The Color Purple fills Drury Lane's stage with triple threats | Theater Review | Chicago Reader

The Color Purple fills Drury Lane's stage with triple threats 

Lili-Anne Brown's staging of the musical based on Alice Walker's classic novel brings down the house.

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click to enlarge The Color Purple

The Color Purple

Brett Beiner

There is no doubt the 2005 musical adaptation of Alice Walker's 1982 Pulitzer Prize- and National Book Award-winning novel (which also draws on Steven Spielberg's blockbuster 1985 movie) has a wonderful score, packed wall-to-wall with powerful, soul-stirring music and clever lyrics by Brenda Russell, Allee Willis, and Stephen Bray—all seasoned veterans of the music industry when they began collaborating on this show. The original cast album for the 2015 Broadway revival even won a Grammy.

Director Lili-Anne Brown, her choreographer, Breon Arzell, and her strong cast of triple threats take full advantage of the superb score. Much of the inner life of the main character, Celie, and her journey from shy, abused daughter of a sharecropper to a happy, assertive clothes designer we learn through the show's songs and dances. And that is plenty, though it also helps that Celie is played by Eben K. Logan, an actor with enough power and grace to play a character who's the very personification of the expression "still waters run deep."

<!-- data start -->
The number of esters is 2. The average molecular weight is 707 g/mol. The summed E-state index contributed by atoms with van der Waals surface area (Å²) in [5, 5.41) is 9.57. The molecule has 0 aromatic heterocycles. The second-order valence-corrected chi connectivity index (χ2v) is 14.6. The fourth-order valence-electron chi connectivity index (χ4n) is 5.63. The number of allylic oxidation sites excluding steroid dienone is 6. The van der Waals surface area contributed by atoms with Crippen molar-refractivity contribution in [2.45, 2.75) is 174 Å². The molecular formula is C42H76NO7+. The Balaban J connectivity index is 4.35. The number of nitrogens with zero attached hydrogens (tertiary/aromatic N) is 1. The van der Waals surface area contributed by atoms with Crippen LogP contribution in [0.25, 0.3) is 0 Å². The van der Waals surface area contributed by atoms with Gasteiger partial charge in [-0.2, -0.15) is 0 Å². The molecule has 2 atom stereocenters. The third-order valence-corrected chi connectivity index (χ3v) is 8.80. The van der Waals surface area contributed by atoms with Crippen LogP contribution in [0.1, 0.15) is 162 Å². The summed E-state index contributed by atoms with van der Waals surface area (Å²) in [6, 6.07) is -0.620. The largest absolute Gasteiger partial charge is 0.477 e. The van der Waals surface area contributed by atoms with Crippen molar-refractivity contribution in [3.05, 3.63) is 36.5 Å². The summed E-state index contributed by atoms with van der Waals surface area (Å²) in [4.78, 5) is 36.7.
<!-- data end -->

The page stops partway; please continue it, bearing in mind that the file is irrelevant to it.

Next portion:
The score for this show is so successful it almost doesn't need a book. Good thing, because it almost doesn't have one. Marsha Norman does the bare minimum with Walker's story to keep it going—she sets scenes, introduces characters, and then gets out of the way. But with a production as thoroughly entertaining as this one, that is just an observation, not a criticism.  v

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